Anonymous said...

thoughts on what clark hoyt will write next sunday?

Kenneth E. Tucker said...

"She's not a plagiarist, and that word doesn't have any further place in the discussion of this episode."

In the words of 'momma'; 'Stupid is as stupid does."

Your saying it isn't plagiarism doesn't make it so.

It's obvious, it's a straight 'lift', from the much derided blogger folk (ie not serious journalists) so... what's that make Dowd? Besides a lazy thief, that is.

One more 'note', re: the anonymous 'friend' attribution, over and over and over. It 'smells' to me like a non-existent 'friend' developed to give her some wiggle room. Or, just produced the 'friend' MD, and let him/her straighten it all out/fall on their sword.

Anonymous said...

is this the same "friend" that helped Judy Miller with her stories?

Anonymous said...

1. " the "use or close imitation of the language and thoughts of another author and the representation of them as one's own original work." (Wikipedia).
2. Dowd published the thoughts and language of someone else as if they were her original work in the nation's premier newspaper.
3. Ergo, Dowd is a plagiarist.
4. Her intention has nothing to do with it.


Sam said...

Kenneth and Thomas are right--Dowd is clearly a plagiarist, and seemingly a dishonest one too. Your affinity for Dowd doesn't change the pretty clear-cut definition of plagiarism.

I really appreciate your reporting, but just because Dowd responds to your emails doesn't mean you need to so blatantly suck up to her in a way that ruins your coverage ie "a unique, talented and visionary writer", calling this situation "depressing", and, worst, "that word doesn't have any further place in the discussion of this episode," as if the subject of whether this is plagiarism or not is closed for discussion and anyone who questions this is committing a wrong. For a post which goes on for some time on journalistic ethics and distinction, it could certainly benefit from a little objectivity.

Anonymous said...

I'm sorry but I don't know if the word "plagiarism" is really the best word to describe what happened. Sure, there's an embarrassing sentence or two that are direct copies, but I usually associate the word "plagiarism" with kids who copy 70-80% of a paper because they're too lazy to do the work. As with some of the others like DK Goodwin and S. Ambrose, I think the most likely explanation is that some text got misprocessed by the word processor. I don't think Maureen Dowd said to herself, "OMG. My deadline is like in almost 5 minutes. My copy editor is going to like really kill me if this isn't the full 650 words. They told me they can't grab a big fat pull quote like they did last time. Where am I going to get some words? OMG. I've got like the worst writer's block evah. OMG. Where am I going to get some of those word thingees. Oh, I got it. Let me just grab a sentence from another widely-read blogger because he's like so smart and NO ONE will EVAR notice. Whew. Now I can go out to the bar and get a drink. Problem solved."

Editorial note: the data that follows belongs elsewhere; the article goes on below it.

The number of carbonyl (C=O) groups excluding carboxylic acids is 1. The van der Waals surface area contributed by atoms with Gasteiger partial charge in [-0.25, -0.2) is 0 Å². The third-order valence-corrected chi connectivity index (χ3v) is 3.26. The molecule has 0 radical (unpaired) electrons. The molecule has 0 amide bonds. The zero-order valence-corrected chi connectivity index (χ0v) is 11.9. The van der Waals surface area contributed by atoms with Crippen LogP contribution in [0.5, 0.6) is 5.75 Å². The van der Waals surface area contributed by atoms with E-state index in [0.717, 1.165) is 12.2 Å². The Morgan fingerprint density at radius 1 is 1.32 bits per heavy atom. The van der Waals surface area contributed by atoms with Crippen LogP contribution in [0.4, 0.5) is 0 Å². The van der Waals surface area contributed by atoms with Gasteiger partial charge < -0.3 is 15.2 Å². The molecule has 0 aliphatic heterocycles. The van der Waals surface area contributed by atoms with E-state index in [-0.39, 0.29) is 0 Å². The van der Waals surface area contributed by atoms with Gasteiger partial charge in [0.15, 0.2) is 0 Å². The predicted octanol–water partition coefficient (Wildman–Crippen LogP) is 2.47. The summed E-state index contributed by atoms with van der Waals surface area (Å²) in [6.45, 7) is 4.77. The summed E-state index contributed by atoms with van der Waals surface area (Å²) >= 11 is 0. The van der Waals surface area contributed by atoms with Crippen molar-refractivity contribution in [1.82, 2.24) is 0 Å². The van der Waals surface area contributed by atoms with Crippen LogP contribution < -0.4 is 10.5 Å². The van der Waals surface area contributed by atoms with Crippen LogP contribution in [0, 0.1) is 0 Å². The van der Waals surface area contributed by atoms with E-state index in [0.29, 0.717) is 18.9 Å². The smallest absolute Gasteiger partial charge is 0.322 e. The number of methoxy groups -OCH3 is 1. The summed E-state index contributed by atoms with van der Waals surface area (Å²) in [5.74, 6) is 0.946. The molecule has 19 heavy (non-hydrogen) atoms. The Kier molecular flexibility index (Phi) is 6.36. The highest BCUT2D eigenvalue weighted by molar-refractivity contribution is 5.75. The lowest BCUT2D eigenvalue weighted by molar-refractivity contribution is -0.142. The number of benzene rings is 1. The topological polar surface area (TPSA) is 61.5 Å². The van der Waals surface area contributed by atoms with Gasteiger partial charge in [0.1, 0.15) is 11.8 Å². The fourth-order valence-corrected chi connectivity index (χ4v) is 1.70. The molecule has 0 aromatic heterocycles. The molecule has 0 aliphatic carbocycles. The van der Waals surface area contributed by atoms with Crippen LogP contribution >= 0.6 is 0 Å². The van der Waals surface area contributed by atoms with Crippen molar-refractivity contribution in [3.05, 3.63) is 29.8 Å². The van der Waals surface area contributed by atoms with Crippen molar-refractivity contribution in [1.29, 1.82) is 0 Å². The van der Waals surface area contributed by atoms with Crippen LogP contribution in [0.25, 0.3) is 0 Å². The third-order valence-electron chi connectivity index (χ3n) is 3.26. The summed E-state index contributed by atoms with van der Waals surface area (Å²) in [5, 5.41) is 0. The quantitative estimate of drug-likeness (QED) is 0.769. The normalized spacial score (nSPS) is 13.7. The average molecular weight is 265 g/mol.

Nope. That's not what happened and there's too much schadenfreude in all of the accusations here.

Sheesh. Using the word "plagiarism" to describe what happened here is like using the word "genocide" to describe an average murder-suicide of a family.

Plagiarism is a real problem that appears when reporters (and students) don't do their job. I don't even think it's the best word for what was so disconcerting about Biden's missteps. That was especially embarrassing because he was making claims that were just not true. The real issue was that he couldn't keep the details straight.

So I think everyone should lighten up.

Anonymous said...

Sam , never got ripped off, perhaps he never wrote anything worthing lifting

Anonymous said...

@Sam, sorry did not mean you,
i meant the other anonymous above me:)

Lindsay Beyerstein said...

Explain to me how using anyone else's words without attribution could be anything but plagiarism.

Either Dowd plagiarized her friend or she plagiarized Josh Marshall.

The only possible defense against the charge of plagiarism is if the "friend" is really her assistant/ghostwriter. It's easy to imagine how Dowd might work in a sentence thinking it was the ghostwriter's work when it was actually Marshall's. That might have been plagiarism on the ghostwriter's part, or it might have just been sloppy annotation.

However, this scenario would only be an excuse if the NYT code of ethics allows columnists to use the words of ghost writers without attribution.

But if the "friend" was really an assistant, Dowd's explanation for the mixup is is at best a half-truth.

If it was just an innocent mixup, Dowd and her "friend" should have no problem coming forward clearing up the confusion.

Anonymous said...

It's not plagiarism to use the suggestions of a friend if the friend consents. I do it all the time with people. Sometimes they take my suggestions verbatim. Sometimes they find yet another sentence. Great writing takes that amount of work.

It takes a village to raise a column....

Unknown said...

(Apologies if this is a double post.)

Plagiarism means passing someone else's words off as your own. It doesn't matter whether those words have been previously published.

Getting input is great. Word-for-word copying is plagiarism.

How is it less serious if Dowd deliberately cribbed from her friend's email vs. off of Josh Marshall's blog?

If Dowd copped to a copy & paste error, whether from her friend or Josh Marshall's blog, I'd forgive her. It's embarrassing and sloppy, but accidents happen.

Instead, she admitted that she borrowed someone's words on purpose. Apparently, it was just her bad luck that she unwittingly plagiarized a plagiarist